The picture is of the swan pit at the Great Hospital in Bishopsgate, Norwich. The Great Hospital was founded in the middle ages as a home for the elderly – a function which it still fulfils, although in the middle ages it was restricted the men of the church. The current swan pit was built in 1793, but the tradition of keeping swans was started in medieval times when the Great Hospital was run by monks.

The practice of keeping swans for the table only died out during the 20th century.  It is remarkable to my mind that the ancient tradition lasted as long as it did, into the postcard era. Norwich was the last place to keep swans for eating and the practice only ended during the Second World War, largely because of the problems feeding them at a time of grain shortage. The swan pit is still there, and still has water in it, but it has been empty of swans for around 70 years. It is fed by water from the adjoining river Wensum.

A family of Broadland mute swans.

The idea of eating these graceful and elegant birds strikes us as rather dreadful, but as you can see the swans had a much better life than broiler chickens in their cramped quarters and artificial light; and we never mind eating them in huge quantities.

Basil Kybird, who had eaten a swan, which had killed itself by flying into power lines, reported that it was tough and tasted of mud. I do not think this taste and texture applied to the young birds that were raised at the Great Hospital. They were cygnets that had just become fully grown, so the meat would not have had an opportunity to become tough, and being fed on fresh grain (see picture) they would not have acquired the muddy flavour of bottom feeding wild swans. I am sure that the aged residents of the Great Hospital participated in the resultant feasting with pleasure.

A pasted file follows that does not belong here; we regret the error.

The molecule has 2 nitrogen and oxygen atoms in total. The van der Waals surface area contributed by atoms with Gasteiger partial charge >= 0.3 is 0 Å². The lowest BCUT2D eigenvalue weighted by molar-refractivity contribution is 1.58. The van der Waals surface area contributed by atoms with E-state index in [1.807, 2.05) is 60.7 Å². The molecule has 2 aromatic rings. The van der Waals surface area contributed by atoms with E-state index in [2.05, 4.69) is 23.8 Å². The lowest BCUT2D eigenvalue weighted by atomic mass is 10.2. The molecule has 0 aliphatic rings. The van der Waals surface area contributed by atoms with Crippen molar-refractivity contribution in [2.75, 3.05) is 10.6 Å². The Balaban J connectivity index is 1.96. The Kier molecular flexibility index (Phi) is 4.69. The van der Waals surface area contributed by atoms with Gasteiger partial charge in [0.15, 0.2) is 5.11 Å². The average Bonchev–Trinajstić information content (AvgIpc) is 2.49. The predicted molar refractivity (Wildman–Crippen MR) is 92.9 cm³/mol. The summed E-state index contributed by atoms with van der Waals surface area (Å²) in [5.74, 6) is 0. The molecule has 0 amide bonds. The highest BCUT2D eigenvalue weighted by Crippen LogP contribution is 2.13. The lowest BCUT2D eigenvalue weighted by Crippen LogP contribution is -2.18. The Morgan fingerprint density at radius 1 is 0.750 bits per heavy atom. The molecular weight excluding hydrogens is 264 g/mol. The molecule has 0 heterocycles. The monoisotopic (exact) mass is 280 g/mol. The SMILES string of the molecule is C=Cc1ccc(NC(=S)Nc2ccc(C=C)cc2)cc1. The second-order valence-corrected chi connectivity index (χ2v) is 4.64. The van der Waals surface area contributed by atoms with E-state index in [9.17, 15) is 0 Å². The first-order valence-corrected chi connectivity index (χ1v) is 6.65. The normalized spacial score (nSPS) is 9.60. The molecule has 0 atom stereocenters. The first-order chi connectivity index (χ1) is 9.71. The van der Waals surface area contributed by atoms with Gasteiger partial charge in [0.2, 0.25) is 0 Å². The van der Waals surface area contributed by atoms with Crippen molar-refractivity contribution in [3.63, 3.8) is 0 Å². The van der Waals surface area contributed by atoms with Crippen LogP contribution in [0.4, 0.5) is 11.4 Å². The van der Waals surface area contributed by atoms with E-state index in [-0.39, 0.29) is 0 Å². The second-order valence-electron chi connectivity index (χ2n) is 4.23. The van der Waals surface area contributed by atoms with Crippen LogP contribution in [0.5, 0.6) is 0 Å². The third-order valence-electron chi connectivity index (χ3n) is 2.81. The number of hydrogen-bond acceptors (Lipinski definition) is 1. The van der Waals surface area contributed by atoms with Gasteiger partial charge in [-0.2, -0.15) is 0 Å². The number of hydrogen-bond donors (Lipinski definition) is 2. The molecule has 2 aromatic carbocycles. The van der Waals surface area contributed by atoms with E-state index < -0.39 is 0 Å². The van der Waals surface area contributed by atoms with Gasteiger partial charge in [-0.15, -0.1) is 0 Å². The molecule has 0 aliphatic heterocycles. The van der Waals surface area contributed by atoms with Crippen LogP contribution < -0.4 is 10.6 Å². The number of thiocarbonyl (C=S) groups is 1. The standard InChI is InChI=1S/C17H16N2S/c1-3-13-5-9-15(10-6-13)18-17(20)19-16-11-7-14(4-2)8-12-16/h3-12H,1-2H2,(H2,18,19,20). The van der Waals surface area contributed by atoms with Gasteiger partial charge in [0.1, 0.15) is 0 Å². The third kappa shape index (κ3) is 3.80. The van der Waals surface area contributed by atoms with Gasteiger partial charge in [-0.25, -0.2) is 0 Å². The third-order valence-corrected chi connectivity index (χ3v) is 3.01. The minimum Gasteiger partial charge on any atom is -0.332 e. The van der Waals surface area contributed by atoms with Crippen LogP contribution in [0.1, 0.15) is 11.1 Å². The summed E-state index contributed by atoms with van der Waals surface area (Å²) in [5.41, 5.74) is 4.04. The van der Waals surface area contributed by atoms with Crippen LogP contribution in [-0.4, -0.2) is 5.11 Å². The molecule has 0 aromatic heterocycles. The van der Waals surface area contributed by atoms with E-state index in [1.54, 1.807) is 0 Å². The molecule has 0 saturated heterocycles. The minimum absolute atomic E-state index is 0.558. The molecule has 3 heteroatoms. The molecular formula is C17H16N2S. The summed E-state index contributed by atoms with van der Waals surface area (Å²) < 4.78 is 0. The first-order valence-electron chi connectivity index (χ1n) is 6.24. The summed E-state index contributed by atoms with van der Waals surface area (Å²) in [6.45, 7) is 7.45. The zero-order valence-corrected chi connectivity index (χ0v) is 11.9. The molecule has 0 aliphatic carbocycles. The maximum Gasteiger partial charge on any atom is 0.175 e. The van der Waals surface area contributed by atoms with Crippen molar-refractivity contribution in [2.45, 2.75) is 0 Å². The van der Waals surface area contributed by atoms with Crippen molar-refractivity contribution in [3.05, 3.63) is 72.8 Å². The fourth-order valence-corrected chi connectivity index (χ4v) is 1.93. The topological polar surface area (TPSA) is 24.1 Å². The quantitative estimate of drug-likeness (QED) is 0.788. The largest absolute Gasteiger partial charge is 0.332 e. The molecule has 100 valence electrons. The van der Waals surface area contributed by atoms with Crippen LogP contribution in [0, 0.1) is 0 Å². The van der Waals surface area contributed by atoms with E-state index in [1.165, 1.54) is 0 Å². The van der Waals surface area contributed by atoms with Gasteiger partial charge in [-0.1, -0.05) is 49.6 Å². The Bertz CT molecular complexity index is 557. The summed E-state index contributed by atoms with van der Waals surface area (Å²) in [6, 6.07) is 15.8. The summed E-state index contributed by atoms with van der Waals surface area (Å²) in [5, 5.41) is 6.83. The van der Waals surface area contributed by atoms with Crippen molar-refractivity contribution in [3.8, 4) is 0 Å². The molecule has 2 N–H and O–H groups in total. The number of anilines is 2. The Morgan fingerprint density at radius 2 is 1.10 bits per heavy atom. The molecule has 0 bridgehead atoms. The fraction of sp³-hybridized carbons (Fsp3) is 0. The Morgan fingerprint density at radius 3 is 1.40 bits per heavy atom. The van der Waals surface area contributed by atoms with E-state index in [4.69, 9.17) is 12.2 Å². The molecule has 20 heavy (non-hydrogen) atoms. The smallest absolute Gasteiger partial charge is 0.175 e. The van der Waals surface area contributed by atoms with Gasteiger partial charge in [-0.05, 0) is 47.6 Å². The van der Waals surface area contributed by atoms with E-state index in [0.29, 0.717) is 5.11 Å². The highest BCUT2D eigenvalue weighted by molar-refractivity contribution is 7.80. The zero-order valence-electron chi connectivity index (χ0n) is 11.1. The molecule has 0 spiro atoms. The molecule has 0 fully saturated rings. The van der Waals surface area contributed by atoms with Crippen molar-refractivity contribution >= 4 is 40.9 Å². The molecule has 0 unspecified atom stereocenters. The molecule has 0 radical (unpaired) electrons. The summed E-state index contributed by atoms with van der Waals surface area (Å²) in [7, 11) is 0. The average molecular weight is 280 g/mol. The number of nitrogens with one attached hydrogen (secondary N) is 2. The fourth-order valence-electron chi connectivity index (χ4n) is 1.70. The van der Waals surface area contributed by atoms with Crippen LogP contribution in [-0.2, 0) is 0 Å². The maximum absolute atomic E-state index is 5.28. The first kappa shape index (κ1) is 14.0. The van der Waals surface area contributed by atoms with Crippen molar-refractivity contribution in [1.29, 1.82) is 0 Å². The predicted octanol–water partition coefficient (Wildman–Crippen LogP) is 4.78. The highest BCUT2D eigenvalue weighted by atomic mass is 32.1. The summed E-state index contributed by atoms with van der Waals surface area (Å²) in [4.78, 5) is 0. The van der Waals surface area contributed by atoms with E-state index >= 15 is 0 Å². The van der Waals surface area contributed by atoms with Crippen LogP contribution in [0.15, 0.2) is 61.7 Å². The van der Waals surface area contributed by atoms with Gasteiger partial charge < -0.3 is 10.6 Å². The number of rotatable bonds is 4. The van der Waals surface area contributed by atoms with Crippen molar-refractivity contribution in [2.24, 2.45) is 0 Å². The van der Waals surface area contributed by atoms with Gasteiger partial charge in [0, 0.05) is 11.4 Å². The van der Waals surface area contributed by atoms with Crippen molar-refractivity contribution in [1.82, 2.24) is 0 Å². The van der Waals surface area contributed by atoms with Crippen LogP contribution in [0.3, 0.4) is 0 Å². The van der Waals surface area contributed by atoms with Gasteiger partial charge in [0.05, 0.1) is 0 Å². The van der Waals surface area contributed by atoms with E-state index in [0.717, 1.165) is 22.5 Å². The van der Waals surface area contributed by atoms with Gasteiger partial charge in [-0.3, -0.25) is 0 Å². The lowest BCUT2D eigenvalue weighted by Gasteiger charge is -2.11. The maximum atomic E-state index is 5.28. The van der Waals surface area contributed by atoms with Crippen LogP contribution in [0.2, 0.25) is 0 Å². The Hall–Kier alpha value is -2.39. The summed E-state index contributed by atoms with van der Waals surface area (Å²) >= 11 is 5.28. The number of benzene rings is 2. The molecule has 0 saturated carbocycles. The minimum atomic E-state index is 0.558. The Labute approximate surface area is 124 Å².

The tradition of gathering young mute swans to establish ownership survives in the ceremony of swan-upping on the river Thames, a tradition that dates back to the twelfth century. Then it was an important thing to establish who would own (and then eat) the birds, but now it is just a quaint tourist attraction. A swan was a valuable bird and was eaten at the very best tables, and the king was the principal owner of the birds on the Thames. A similar annual census of swans used to take place here on the Norfolk Broads.

There is a Swan Roll from the end of the 15th century now in Norfolk Record Office with the swans’ heads illustrated in coloured pictures to show the marks placed on the birds’ bills by the various owners. There are 99 such outlines on 5 parchments. The Record Office also holds a swan roll made in 1837 by the vicar of Ingham near the river Thurne. There is also a record of the marks placed on the swans’ bills which is kept in the Refectory at the Great Hospital. It includes those used by the Hospital itself, which needed the swans to stock the swan pit.

As late as 1938 a swan was sent at Christmas as a gift to the king at Sandringham, and others were sold to buyers from all over the country. You had to have a large range or oven to be able to roast a swan – most people could not fit such a large bird into their cookers. The cost of a swan was given as one pound and five shillings  (£1.25p) in 1937, carriage was extra. They were sent live by rail in wicker baskets, rather as homing pigeons used to be until the 1950s.

Apparently this was the last swan pit of many to operate in the United Kingdom. It is also the last swan pool to remain, and is a Grade II listed building. The designer was William Ivory the son of Thomas Ivory, both local architects. Thomas was the architect of many distinguished Norfolk  buildings of the middle of the eighteenth century including the Assembly House and the Octagon chapel. His son William was the architect of the Norfolk and Norwich Hospital whose work may be still be seen in St Stehens Road.




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